Today's post is taken from "The Shapes of Learning," an article written by Bobby Fong that first appeared in the January/February 2013 edition of Trusteeship.
Bobby Fong led Ursinus College from 2011 until his sudden passing Monday morning. As a member of AGB's Council of Presidents, he was an engaged advisor, and his commitment to education and learning in all forms was apparent throughout his work. AGB will miss Bobby, his probing questions and his thoughtful considerations. Today we remember him for his ongoing passion for the many faces of higher education.
American colleges and universities must be committed to inclusive excellence, promoting both access to and quality in higher education. But the current excitement over online innovations can obscure the complexities of this dual commitment.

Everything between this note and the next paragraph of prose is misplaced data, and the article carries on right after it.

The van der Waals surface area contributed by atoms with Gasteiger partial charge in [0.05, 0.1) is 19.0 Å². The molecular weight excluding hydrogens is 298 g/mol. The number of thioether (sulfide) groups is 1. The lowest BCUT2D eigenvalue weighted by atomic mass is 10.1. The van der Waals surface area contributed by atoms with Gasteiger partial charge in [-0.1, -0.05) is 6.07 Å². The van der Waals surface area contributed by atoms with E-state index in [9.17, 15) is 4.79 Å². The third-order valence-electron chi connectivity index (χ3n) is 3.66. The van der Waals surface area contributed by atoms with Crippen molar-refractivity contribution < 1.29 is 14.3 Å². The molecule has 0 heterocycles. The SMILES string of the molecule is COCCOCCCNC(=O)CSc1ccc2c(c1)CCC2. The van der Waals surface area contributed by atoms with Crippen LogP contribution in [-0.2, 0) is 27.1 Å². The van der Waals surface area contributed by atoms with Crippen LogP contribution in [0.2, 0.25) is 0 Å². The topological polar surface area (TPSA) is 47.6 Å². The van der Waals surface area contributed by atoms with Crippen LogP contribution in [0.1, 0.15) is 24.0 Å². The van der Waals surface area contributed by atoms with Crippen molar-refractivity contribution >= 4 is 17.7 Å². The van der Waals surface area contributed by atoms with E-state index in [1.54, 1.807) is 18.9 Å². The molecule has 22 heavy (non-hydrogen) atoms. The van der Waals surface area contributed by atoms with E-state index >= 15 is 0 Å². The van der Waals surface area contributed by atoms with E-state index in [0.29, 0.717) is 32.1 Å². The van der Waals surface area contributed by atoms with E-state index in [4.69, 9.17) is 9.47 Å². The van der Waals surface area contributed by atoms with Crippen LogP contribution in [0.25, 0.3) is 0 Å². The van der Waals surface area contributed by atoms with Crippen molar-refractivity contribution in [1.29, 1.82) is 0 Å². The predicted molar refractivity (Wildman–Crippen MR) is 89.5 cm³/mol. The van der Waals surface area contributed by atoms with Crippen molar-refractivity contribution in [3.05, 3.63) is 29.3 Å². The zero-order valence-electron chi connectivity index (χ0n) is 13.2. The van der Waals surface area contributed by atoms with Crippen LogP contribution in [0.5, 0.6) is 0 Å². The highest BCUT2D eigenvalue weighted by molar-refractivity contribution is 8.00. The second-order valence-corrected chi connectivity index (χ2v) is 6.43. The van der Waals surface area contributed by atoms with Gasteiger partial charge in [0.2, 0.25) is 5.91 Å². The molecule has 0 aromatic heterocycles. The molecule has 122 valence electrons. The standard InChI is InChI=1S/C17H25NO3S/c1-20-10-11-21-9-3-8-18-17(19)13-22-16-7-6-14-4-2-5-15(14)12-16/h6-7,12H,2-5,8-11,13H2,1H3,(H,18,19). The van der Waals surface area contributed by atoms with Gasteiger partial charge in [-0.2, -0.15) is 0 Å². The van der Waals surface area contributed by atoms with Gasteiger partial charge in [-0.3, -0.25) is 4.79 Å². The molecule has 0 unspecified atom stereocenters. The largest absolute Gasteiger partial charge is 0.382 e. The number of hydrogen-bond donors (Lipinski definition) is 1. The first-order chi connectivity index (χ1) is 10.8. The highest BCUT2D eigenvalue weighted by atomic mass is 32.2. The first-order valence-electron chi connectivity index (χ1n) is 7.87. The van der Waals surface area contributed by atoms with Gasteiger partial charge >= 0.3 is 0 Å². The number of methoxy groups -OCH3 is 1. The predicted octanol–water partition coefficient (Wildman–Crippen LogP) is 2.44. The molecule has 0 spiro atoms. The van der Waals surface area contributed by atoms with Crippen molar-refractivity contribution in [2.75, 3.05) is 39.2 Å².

The development of massive open online courses (MOOCs) signals a renewed appreciation for the “sage on the stage,” wherein a renowned authority conveys the current knowledge on a subject with cogency and eloquence. MOOCs can offer free or inexpensive access to knowledge on an unprecedented scale, and boards are rightly asking what effect this innovation will have on higher learning and degree attainment. MOOCs and other forms of online learning may address some concerns over access and affordability, but they are not panaceas. Packets of knowledge attained by fulfillment of discrete course requirements are not equivalent to an education. The National Survey of Student Engagement has identified certain high-impact teaching practices that help students attain these needed skills, including the establishment of learning communities and an emphasis on writing-intensive courses, collaborative projects, undergraduate research, service learning, and internships. These practices are characterized by interactive learning; rigor as measured by time on task; a focus on teaching the arts of inquiry, analysis, and problem solving; and teachers who act as “guides on the side.” Over my 35 years as a professor, dean, and president, I have seen the lecturer model complemented with a rich variety of pedagogies. Instructors intersperse exposition with discussion; more frequent papers and quizzes have succeeded the traditional midterm, research paper, and final; students do collaborative projects as well as individual presentations; classroom activities lead to independent research and internships. At its best, undergraduate education is better done to the extent that institutions have supported the blending of the sage on the stage with the guide on the side.